Saekano

I don’t remember ever giving my 2c on Saekano on the blog, so when I read Evirus I felt a response here is apropos. It is likely the most meta late-night otaku bait in recent memory, after all.

Saekano employs regular meta nods and winks. It also peers past the fourth wall periodically. It does these things successfully, but the show teeters precariously while doing so. In fact, the show is constantly on the verge of disaster but manages to avoid calamity each time.

Isn’t it a mistake to say Saekano employs regular meta nods and winks? Isn’t Saekano, on the whole, an exercise in the meta? When the story is wholly meaningful on its own but yet predicated on the meta, is it still meaningful without taking into account that how baked it is? I guess if you approach this story on different wavelengths, you can arrive at the same conclusion. But if, say, Seitokai no Ichizon was the story of a bunch of people talking both about and being harem otaku narratives while being a harem otaku narrative, is it even meaningful to say Seizon employs nods and winks about meta things? Like how Shirobako is an anime about making anime, would references in Shirobako about making anime (or better yet, reasons why anime are poorly made) worth talking about? I guess neither has to be the case. I suppose it is fair to say that it does such things, but at the same time saying it doesn’t really describe it, or mean very much.

Rather, maybe it is a measurement of how meta it is, I guess. How “yo dawg” is a meme about putting what you like into something you like. Like, visualizing it like a series of “o”s after a “y” in “yooooooooo dawg.” Versus “yo dawg.” Like as if the number of the repeating characters can mean something. There are those of us who read a blog post without really going into that level of a read, and some who do. Or even the same person who does and does not on a whim. I feel the worth of expression about meta regarding Saekano is about the depth, the how deep, that you can go within its inception. That’s the dimension in which Saekano, probably, earns its spot on noitaminA. Well, who am I kidding, given the main attraction of the show comes from its ludicrously well-executed fanservice moments, capping off some competent character narratives that shoots through the heart of a bunch of circus tricks befitting an otaku property getting a second season.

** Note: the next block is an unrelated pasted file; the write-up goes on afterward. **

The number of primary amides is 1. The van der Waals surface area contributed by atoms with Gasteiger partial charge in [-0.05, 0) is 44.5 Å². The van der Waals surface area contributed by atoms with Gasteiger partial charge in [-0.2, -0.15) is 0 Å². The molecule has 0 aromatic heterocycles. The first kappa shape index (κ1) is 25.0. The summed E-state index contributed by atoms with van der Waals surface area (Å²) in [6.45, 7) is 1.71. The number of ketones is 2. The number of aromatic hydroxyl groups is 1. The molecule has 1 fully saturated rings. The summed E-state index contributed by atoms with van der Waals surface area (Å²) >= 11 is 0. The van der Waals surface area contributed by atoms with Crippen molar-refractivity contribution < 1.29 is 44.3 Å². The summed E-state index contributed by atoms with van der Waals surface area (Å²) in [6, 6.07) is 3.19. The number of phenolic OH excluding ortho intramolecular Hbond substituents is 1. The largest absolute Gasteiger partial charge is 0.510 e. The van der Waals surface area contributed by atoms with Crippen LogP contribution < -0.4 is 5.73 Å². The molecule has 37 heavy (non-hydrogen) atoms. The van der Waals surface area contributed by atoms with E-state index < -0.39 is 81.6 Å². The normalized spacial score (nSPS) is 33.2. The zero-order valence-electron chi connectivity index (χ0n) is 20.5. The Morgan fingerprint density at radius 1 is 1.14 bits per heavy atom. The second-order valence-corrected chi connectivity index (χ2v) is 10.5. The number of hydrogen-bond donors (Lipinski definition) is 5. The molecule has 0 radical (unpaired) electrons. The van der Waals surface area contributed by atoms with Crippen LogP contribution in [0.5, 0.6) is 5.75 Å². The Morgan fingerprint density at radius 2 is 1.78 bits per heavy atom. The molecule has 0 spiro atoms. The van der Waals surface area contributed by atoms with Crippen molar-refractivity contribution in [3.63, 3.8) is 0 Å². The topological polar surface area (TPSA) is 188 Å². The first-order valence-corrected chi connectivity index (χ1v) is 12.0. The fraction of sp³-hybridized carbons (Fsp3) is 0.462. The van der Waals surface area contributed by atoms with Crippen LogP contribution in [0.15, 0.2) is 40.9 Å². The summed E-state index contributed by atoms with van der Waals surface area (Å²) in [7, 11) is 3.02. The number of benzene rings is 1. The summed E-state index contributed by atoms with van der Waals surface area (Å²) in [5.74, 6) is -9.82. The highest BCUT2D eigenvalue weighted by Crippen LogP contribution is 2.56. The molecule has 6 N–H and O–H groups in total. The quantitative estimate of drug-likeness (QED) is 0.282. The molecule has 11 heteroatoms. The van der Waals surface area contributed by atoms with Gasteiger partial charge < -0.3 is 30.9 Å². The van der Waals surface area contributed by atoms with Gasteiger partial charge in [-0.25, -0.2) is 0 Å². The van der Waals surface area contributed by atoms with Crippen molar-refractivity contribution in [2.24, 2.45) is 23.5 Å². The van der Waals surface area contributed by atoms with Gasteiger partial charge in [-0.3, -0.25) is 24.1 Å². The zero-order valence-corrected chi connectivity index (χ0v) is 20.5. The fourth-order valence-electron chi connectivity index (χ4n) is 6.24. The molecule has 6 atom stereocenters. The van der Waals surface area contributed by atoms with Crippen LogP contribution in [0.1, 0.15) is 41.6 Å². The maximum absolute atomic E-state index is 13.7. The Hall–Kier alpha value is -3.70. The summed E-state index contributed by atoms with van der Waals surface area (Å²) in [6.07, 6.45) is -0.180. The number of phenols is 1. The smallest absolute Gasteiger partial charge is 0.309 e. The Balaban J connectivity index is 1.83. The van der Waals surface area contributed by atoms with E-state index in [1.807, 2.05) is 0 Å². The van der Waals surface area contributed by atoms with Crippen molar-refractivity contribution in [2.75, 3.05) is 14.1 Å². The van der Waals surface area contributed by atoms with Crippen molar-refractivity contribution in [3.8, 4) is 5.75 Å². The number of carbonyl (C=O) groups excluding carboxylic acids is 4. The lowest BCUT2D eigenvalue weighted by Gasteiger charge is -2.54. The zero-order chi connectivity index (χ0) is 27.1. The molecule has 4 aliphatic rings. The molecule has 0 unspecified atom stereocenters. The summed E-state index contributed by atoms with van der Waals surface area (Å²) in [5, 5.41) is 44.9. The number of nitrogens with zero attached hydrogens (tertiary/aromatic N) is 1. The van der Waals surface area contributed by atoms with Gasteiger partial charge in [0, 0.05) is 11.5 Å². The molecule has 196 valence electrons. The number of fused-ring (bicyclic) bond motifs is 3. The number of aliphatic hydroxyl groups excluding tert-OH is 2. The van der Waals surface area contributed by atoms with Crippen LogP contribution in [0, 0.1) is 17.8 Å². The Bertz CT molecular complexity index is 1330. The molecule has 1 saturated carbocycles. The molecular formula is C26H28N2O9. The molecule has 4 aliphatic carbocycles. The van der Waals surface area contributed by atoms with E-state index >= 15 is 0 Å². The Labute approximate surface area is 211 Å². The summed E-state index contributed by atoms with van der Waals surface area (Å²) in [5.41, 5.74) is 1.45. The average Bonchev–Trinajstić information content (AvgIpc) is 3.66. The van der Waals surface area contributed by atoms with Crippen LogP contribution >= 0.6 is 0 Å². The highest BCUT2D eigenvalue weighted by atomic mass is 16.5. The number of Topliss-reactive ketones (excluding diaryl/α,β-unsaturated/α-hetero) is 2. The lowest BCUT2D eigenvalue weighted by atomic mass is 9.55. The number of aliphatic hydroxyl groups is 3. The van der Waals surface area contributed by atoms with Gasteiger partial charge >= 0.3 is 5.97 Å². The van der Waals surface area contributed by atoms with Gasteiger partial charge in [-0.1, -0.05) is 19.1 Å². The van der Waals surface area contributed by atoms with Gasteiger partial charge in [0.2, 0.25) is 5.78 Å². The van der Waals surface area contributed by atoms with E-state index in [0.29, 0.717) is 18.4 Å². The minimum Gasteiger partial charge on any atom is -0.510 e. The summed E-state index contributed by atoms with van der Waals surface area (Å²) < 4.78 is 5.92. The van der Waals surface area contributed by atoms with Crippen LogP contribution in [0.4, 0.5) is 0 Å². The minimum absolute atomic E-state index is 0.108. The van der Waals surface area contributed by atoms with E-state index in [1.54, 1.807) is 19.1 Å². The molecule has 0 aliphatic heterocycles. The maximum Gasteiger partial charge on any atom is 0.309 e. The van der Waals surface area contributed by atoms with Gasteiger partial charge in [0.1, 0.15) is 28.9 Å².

[Insert your imagined impression of me doing the ANIPLEX bumper.]

Maybe this is where Evirus and I agree: I think there’s a certain amount of class that our well-starched potato-kun of Saekano can impact the series. Ethics-kun or whatever she calls him. (And honestly you can’t get more starched than ethics, I’d think. If you want to meta some more in the meta, isn’t Saekano largely about ethics in journalism and video game development?) But maybe that’s it. That our doujinshi-making heroine draws ero and finds BL a little harder to deal with is suppose to do what in this context? Are we still talking about noitaminA? How does Saekano “manages to avoid calamity” mean something beyond the finer digestive elements of a modern consumerist “pig”? Who will go “buhii” when Megumi/Utaha/Eriri/Izumi/Michiru asks you to do so? I mean, it sounds like all the hand-wringing of these sad people who are forced to watch something good. At least the pretense is pretty thin for Evirus.

Happy Birthday Tomoka!

As you can see, Saekano is in the wheelhouse of my wheelhouse, yooooooooo. And I didn’t even mention the fact that this meta-anti-meta duplicity is the crux of Saekano’s success, in that by its meta-fantasy-fulfilment it also achieves per se fantasy fulfilment. How good (or ethical?!) that actually is remains an outstanding question, but I don’t think the popular discourse surrounding Saekano is going to drill through all those layers any time soon.


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